Multitouch Part 1: Getting Started with Multitouch in Windows 7
This is the first post in a week-long series on multitouch in Windows 7.
Most everyone is comfortable with using a mouse to navigate on a computer. An alternate form of user input is touch. For some time, we have had touch machines (such as tablets) that allow us to substitute one finger on the screen for the mouse. Multitouch takes this paradigm one step further: the computer can recognize and respond to multiple touch points at the same time (for instance, multiple fingers on the screen). Multitouch is a huge part of the NUI (Natural User Interface) movement.
What machines support multitouch?
The number of touch points is dependent on the hardware and drivers that you are using. With the drivers I’m using, I get 4 touch points on the HP TouchSmart and 2 touch points on the Acer machine.
In what scenarios is multitouch compelling?
In the consumer space, multitouch rocks for navigating the web, viewing photos, playing casual games, consuming music and video, and navigating files/arranging windows. Also, my personal favorite use for multitouch is in navigating maps. I travel a lot for my job and check maps for driving directions frequently. Panning around on a map using my fingers makes the map easier to explore, and using the “pinch” gesture to zoom out is so much more intuitive than Shift+Click or searching for a “Zoom Out” button.
In the enterprise space, multitouch is compelling in kiosk scenarios, manufacturing plants (where using keyboards is difficult due to wearing heavy gloves), retail displays, and hotel and airport checkins.
How do I set up multitouch on my machine?
Your experience will vary based on your machine’s manufacturer, but they should always include the multitouch drivers. (If, for some crazy reason, you have a multitouch machine without the multitouch drivers, contact the manufacturer. You can also try downloading them from here, but I am not responsible if you hose your machine.)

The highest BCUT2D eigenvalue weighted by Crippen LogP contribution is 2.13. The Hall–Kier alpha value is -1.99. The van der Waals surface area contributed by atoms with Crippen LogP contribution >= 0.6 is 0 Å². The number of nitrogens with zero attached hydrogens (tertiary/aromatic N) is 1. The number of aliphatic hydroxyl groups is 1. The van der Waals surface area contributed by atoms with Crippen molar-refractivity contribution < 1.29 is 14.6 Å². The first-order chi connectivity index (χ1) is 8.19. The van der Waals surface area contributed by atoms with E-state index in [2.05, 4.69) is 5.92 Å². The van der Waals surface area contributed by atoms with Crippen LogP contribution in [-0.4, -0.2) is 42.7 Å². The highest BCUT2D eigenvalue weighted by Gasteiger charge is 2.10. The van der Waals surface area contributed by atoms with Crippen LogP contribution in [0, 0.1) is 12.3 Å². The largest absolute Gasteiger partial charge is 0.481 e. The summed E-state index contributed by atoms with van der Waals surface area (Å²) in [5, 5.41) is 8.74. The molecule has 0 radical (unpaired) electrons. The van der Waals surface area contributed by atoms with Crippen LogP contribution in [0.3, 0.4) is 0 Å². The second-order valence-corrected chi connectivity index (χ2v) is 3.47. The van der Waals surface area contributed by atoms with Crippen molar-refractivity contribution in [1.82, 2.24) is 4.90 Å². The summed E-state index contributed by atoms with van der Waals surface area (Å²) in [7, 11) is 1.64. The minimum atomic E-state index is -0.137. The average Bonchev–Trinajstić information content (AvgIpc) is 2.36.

Now, open up the Pen and Touch settings in the Control Panel. (Click the Start button, Control Panel, “Hardware and Sound”, and then “Pen and Touch”. Alternatively, you can type “Pen and Touch” in the search box.)
Click on the “Touch” tab. Ensure that “Enable multi-touch gestures and inking” is checked.
How do I test that multitouch is working?
The official way: in the Start Menu, right-click on Computer and select “Properties”. Near the bottom of the “System” section, you should see a “Pen and Touch” field which will tell you that it’s available and the number of touch points that you have.
The fun way: open up Paint and swipe your hand across the screen with all 5 fingers spread out, so that each of your five fingers drags across the screen at the same time. The number of lines that are drawn is the number of touch points supported.
Does Windows 7 support gestures?
Gestures are known motions with a single or multiple fingers. Out of the box, Windows 7 recognizes many pre-defined gestures:
- Pan (also called Translate) – put a finger or fingers down and drag
- Rotate – touch with two fingers at opposite ends and turn fingers in a circle
- Zoom – touch with two fingers at opposite ends and move the fingers closer or further apart
- Tap – touching and quickly lifting with a finger; equivalent to a click
- Double-tap – quickly tapping twice; equivalent to a double-click
- Press and tap (also called Finger Roll) – place one finger on the screen, place second finger on the screen, lift the second finger immediately, and then lift the first finger. This is essentially holding one finger down while tapping with a second finger. This gesture, by default, is equivalent to a right-click.
You can also create your own custom gestures.
Are there APIs to code against multitouch input?
Yes, my friends, there are. In all of the documentation on multitouch development in Windows 7, you will see information on the three “levels” of multitouch development (which are called Good, Better, and Best).
The “Good” level is the support for multitouch that Windows 7 provides out of the box, with no extra coding required. For example, you can use the “flick” gesture to scroll wherever there is a scroll bar. You can use the press and tap gesture (described above) to right-click in any application.
The “Better” level is the support for coding with gestures. At this level, you can code your application to respond to gestures like Rotate and Zoom using the Touch APIs.
The “Best” level is the support for coding at the raw touch input level. For example, you can create a finger-painting application where each touch leaves a mark on the screen, or you can create custom gestures. At this level, you can code your application to respond to each finger placed on it and/or finger lifted using the Touch APIs (similar to MouseDown etc.).
Stay tuned for tomorrow’s post, when we will look at gesture support in more depth and write some code.
Other blog posts in this series: